This article dispels the myth that our native black bees are inherently ‘bad’, i.e. overly-defensive, and instead sets out the real genetic basis of why crossing bee races, black or otherwise, can lead to hybrids which are predisposed to be ‘hot’.
It turns out the real culprit for overly defensive strains of bee is … beekeepers. More specifically bee breeders thinking they are improving their stock by utilising queens of a non-local/imported race, but whose resultant crosses can make both their hives and their neighbours’ bad tempered.
Saying that bee breeders’ common practice for over a century is flawed is bound to be controversial, but I assert that free-mated local bees are ‘best’ (and not only to avoid ‘angry bees’) – follow the article through and decide for yourself.
The genetic basis of aggression
First, consider your local British bees not as some mongrel stock, but as a pure race of its own which has evolved and adapted to regional forage and weather since the last ice age. They may not have a recognised name like Italian, but each area has its own specialised breed, perhaps not pure A.m.m. but a race unto themselves, honed by evolution for that precise locality over 11,700 years. [Apis mellifera mellifera or A.m.m. is the original British / European Black Bee race, adapted to cold wet weather.]
For centuries, beekeepers have de-selected overly defensive colonies, so bees in any given British county tend to be calm – even the ferals, in my experience. But docility depends on multiple recessive genes. If another strain of bee is imported and begins mating with local queens, the docility is masked by dominant genes. In effect the mixing means bees regress to their primal wild state, which can be quite defensive. Even two gentle strains, when mixed, can mask each others’ mildness and often create much more defensive bees.
[To restate this in more technical terms, recessive docile traits are more expressed in self-contained populations (due to a high level of homozygosity) whereas when one introduces bees from ‘outside’ heterozygosity will increase and it only takes a few dominant genes to cause a problem.]
Example: Let’s say I import a pre mated Carniolan queen in 2017. She is full of same-race sperm so she produces purebred Carniolans and her hive is calm. All is well for the first part of the year. She produces some queens and drones and these mate with locals in the later part of the year. Their swarms are the F1 generation.
Her own daughter queens are produced from her stored sperm and so are also pure Carniolan (queens are a generation behind their offspring!). Even though they produce hybrid offspring, the pureblood queen has a big influence on colony behaviour. If she is calm they tend to be too. So the swarms from my Carniolan hive are OK for this first F1 generation. (The queen influence is apparent if you swap queens between a calm and aggressive hive: the hive behaviour can switch too – sometimes in as little as an hour.)
Meanwhile my other hives produce swarms, and their queens are docile too because that is what my local bees are. So their hives are calm too.
But in 2018, oh dear. This year the queens themselves are crosses between Carniolan and the local strain. This F2 generation often have docility turned off in their genes, and they don’t have a calm queen to dampen aggression.
Meanwhile my neighbouring beekeepers are seeing unusual markings on their bees and finding their colonies unmanageable too.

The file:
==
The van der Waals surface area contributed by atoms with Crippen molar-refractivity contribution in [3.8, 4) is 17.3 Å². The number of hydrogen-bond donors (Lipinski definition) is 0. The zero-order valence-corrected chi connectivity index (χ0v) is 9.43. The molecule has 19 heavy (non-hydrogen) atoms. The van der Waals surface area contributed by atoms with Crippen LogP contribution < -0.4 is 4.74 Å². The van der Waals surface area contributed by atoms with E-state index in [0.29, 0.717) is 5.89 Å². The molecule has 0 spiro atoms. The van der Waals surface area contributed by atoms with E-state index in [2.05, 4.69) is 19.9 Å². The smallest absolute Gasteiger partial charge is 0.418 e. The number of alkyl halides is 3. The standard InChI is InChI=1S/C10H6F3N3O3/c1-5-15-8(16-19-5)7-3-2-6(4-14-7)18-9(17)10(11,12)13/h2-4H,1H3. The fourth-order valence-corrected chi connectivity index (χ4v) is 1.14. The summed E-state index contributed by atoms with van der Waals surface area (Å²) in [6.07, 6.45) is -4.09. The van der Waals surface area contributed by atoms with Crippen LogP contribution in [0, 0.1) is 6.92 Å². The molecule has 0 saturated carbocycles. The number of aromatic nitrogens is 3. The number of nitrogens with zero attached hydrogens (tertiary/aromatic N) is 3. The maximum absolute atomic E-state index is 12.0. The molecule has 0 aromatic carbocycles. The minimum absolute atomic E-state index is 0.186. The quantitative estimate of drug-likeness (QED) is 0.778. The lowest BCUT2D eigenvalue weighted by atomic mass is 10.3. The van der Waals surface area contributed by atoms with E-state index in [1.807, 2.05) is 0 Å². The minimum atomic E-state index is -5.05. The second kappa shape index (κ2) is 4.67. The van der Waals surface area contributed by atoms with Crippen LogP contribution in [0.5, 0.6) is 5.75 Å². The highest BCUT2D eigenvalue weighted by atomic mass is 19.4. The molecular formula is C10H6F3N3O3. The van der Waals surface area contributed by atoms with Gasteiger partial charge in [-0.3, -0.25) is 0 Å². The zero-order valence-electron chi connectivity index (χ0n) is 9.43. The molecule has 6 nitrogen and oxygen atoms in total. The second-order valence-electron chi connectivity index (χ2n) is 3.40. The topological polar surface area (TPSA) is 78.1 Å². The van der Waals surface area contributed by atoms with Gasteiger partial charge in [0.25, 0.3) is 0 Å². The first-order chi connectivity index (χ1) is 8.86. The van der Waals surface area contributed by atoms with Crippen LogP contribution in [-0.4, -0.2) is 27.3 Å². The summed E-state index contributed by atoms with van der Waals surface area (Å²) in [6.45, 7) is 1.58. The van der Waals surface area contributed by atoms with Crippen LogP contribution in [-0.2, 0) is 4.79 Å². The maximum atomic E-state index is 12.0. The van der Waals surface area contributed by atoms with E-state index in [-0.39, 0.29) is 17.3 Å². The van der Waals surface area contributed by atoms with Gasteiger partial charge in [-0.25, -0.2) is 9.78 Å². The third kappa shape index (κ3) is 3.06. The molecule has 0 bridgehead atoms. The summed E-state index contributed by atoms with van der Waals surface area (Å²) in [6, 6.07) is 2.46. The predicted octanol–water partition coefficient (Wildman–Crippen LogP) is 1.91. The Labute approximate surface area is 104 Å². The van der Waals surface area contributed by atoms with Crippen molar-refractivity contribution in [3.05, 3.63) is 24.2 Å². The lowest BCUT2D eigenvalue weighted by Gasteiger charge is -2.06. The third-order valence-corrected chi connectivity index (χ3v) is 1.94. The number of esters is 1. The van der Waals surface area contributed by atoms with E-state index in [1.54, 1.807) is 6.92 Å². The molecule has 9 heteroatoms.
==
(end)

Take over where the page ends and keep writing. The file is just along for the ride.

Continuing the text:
Aggression seems to peak in the F2 generation and then fade rapidly away, probably because the imported genes are rapidly de-selected by local environmental pressures (and beekeepers).
Note: if I introduced the Carniolan queen in our example late in 2017, so she didn’t produce drones that year, the F2 generation might occur in 2019.
- The only way to avoid aggression in a colony of non-local bees is to keep requeening to keep the stock pure. But there is a huge reservoir of local genes among feral colonies and other beekeepers’ hives within a 5 to 8 mile mating range, and they have the advantage of selective pressure (i.e. any bees brought to the area will inevitably converge towards the local strain due to natural selection). So it is much easier to use local bees and, if you want to select for particular characteristics, use local stock. Then you won’t keep having your desired traits overwritten.
- Importing queens causes problems for other beekeepers within mating range (5-8 miles). The local “hybrids” are just as much a pure race as an imported Carniolan. Introducing foreign drones into a locality makes previously calm hives “hot”.
- Testable prediction: towns have a much higher density of beekeepers, some of whom will import queens. So towns will have a wider mix of bee races per square mile and thus, more defensive bees than rural areas.
- Beginners are often told to use Italians or Buckfasts as these are docile. Unless all their neighbours use them too, they can have a nasty surprise in their third year. These strains are mild mannered if you continually requeen them with pure stock, but your neighbouring beekeepers will still have problems.
- People are reluctant to admit they spent money on a poor choice promoted by authority figures. It is easier to blame what’s present already, not the bees they bought.
- Pure race breeders prioritise docility within their own bees, and tend to dominate the genetics within their immediate area and also use instrumental insemination to further ensure purity. However, once they sell queens outside of their area, the genetic offspring are not within their careful control and so unless their clients re-queen regularly, they will find the resultant crosses tending to aggression. This can result in a cycle of continual re-queening.
- BBKA policy is to oppose imports of bees from outside Britain (“We recommend that you buy bees that have been bred locally or within the UK rather than imported queens“), and the Feb 2017 issue of BBKA News has an article on its Certificate in Honey Bee Breeding which starts “The focus on locally produced queens will increase in future”.